London: The bad news is that people have lung failure from COVID-19 weeks after discharge. The good news, however, is that the impairment tends to improve over time, suggesting that the lungs have a mechanism for repairing themselves, researchers said Monday.
The first follow-up of 86 patients infected with the coronavirus in the Tyrolean “ hot spot ” region of Austria, presented at the international congress of the European Respiratory Society, showed that COVID-19 patients can suffer from lung and heart damage in the long run, but for many it tends to improve over time.
Patients were scheduled to return for evaluation six, 12 and 24 weeks after discharge from hospital.
By the time of their first visit, more than half of the patients had at least one persistent symptom, mainly shortness of breath and cough, and CT scans still showed lung damage in 88% of patients.
However, by the time of their next visit 12 weeks after discharge, symptoms had improved and lung damage was reduced to 56%.
The mean age of the 86 patients included in this presentation was 61 years and 65% of them were male.
“The results show the importance of implementing structured follow-up care for patients with severe COVID-19 infection. Importantly, the CT scan revealed lung lesions in this group of patients who were not identified by lung function tests, “said clinical doctoral student Sabina Sahanic. at the University Clinic in Innsbruck, Austria.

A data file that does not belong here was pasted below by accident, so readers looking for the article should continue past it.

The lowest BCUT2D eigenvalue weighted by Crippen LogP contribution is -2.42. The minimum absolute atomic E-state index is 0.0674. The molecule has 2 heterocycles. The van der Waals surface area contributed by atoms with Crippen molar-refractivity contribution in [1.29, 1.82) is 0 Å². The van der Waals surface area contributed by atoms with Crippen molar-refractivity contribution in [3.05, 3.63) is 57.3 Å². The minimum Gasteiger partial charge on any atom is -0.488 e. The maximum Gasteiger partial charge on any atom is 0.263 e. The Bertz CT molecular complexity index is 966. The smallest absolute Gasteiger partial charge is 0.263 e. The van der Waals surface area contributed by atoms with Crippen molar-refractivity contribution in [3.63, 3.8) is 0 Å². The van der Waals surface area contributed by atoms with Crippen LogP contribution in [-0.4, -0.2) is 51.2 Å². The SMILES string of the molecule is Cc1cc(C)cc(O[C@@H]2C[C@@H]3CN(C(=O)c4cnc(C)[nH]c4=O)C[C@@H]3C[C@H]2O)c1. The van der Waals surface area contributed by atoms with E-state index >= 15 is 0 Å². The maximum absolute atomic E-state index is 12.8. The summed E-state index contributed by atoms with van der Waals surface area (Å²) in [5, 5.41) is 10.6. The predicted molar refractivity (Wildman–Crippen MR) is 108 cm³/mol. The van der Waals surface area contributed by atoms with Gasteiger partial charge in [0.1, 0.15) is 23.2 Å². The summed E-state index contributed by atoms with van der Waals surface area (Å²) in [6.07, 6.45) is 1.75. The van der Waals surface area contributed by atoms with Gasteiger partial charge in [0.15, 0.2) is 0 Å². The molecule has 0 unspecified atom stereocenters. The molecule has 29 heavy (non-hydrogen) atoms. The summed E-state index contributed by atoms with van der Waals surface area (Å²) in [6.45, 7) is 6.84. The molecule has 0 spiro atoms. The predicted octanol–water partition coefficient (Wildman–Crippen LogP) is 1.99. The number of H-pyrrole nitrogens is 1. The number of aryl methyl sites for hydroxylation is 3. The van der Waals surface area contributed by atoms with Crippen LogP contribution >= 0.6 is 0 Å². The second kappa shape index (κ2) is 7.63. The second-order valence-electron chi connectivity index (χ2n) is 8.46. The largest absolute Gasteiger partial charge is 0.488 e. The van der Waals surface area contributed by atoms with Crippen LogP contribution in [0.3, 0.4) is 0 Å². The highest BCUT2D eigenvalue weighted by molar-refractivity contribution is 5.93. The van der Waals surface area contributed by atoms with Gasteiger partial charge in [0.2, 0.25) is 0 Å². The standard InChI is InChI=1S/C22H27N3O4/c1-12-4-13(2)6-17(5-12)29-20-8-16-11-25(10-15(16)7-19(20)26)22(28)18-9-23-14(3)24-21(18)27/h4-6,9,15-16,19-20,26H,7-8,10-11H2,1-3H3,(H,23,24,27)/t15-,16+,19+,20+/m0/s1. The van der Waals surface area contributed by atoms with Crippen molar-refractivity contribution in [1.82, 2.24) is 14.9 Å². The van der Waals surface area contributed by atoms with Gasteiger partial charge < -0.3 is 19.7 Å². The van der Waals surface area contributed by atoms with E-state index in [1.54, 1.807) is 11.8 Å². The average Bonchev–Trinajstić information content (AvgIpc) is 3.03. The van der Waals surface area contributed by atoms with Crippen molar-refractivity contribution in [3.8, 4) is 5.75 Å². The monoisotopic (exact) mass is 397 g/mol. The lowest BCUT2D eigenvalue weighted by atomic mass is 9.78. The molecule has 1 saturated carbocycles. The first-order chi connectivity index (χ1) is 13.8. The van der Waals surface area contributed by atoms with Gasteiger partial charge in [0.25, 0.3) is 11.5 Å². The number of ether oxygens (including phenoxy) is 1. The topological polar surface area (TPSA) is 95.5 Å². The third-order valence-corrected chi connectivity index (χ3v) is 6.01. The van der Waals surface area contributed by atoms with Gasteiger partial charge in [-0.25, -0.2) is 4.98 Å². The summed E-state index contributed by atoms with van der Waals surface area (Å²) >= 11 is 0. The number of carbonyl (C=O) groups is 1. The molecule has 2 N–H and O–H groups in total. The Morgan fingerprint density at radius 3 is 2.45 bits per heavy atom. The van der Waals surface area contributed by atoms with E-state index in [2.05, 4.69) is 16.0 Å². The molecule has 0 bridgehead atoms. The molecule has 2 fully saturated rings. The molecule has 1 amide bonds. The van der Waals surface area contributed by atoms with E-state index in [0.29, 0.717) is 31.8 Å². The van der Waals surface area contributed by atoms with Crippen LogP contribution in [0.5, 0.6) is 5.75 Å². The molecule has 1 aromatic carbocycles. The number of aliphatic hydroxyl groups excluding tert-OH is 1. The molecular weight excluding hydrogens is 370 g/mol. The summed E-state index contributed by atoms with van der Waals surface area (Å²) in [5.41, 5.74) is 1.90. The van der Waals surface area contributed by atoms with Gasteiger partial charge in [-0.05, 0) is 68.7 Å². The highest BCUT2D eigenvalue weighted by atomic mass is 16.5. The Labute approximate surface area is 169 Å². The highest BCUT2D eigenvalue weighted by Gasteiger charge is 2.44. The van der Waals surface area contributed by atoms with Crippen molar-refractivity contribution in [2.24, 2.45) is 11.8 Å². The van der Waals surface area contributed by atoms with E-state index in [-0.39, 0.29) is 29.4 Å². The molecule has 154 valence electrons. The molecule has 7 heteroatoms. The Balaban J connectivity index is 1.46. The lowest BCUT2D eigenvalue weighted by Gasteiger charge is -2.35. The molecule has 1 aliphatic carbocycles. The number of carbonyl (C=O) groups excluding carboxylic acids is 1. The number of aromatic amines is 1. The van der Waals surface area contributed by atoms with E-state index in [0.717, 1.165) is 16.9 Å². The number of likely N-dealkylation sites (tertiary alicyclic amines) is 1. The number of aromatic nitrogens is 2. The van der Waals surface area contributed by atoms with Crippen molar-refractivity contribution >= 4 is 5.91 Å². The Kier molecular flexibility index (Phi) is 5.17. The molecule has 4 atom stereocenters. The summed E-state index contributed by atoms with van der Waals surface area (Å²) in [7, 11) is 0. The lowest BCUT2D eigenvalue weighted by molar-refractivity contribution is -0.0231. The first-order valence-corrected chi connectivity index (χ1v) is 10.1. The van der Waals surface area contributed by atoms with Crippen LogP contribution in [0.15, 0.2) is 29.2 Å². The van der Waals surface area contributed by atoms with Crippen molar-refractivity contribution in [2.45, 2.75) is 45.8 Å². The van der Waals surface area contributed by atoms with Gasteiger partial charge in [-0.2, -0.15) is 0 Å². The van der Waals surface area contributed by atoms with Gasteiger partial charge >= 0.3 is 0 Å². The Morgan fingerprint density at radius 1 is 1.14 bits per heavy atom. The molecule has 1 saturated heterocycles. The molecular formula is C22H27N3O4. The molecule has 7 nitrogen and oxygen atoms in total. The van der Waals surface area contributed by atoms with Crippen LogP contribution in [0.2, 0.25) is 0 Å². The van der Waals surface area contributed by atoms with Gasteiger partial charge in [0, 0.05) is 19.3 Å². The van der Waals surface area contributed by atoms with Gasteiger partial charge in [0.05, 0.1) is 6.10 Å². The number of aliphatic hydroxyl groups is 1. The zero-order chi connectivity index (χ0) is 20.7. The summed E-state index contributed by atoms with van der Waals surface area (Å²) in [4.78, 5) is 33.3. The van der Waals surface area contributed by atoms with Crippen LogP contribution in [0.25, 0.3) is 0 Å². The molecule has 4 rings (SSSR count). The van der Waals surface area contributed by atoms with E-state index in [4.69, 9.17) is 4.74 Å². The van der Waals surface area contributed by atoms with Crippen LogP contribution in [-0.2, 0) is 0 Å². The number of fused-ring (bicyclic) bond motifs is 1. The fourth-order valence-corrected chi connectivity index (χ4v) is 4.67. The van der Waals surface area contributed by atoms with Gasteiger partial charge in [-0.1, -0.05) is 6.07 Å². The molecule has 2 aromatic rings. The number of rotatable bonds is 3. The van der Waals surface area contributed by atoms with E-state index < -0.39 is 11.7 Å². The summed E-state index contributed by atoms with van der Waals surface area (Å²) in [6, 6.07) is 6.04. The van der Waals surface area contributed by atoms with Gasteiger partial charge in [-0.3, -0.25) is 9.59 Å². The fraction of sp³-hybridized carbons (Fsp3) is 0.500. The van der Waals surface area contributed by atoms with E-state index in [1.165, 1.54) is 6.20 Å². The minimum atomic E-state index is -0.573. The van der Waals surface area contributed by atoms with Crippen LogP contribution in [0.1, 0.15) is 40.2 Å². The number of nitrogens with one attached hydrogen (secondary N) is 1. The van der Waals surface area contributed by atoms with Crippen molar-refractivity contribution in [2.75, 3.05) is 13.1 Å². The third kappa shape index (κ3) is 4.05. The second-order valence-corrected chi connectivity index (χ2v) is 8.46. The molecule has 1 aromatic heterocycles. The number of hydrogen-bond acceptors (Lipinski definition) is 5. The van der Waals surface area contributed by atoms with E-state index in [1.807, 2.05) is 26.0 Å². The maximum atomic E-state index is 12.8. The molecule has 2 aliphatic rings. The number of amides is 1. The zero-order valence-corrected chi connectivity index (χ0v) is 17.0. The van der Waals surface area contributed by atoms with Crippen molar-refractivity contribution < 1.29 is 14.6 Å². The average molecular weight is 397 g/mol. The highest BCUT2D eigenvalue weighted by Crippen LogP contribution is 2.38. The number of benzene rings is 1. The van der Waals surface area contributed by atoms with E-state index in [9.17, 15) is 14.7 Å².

“Knowing how patients have been affected in the long term by the coronavirus could allow symptoms and lung damage to be treated much earlier and could have a significant impact on other medical recommendations and advice,” she added.
Almost half of the 86 patients were current or former smokers and 65% of hospitalized patients were overweight or obese.
The damage from inflammation and fluid in the lungs caused by the coronavirus, which shows on CT scans as white patches called “ frosted glass, ” has also improved.
It was present in 74 patients (88%) at six weeks and 48 patients (56%) at 12 weeks.
At the six-week visit, echocardiograms showed that 48 patients (58.5%) had dysfunction of the left ventricle of the heart to the point where it relaxes and dilates (diastole).
Biological indicators of heart damage, blood clots, and inflammation were all significantly elevated.
“We don’t think left ventricular diastolic dysfunction is specific to COVID-19, but rather a sign of the severity of the disease in general,” Sahanic said.
“Fortunately, in the Innsbruck cohort, we did not observe any severe heart dysfunction associated with coronavirus in the post-acute phase. The diastolic dysfunction we observed also tended to improve over time.”
In a second presentation at the event, Yara Al Chikhanie, a doctoral student at the University of Grenoble Alpes, France, said that earlier COVID-19 patients began a pulmonary rehabilitation program after they stopped functioning on a ventilator , better and faster their recovery.
“How quickly they can begin rehabilitation depends on whether patients are deemed medically stable by their doctors. Despite the significant improvement, the average three-week rehabilitation period was not enough for them to make a full recovery. “said Chikhanie.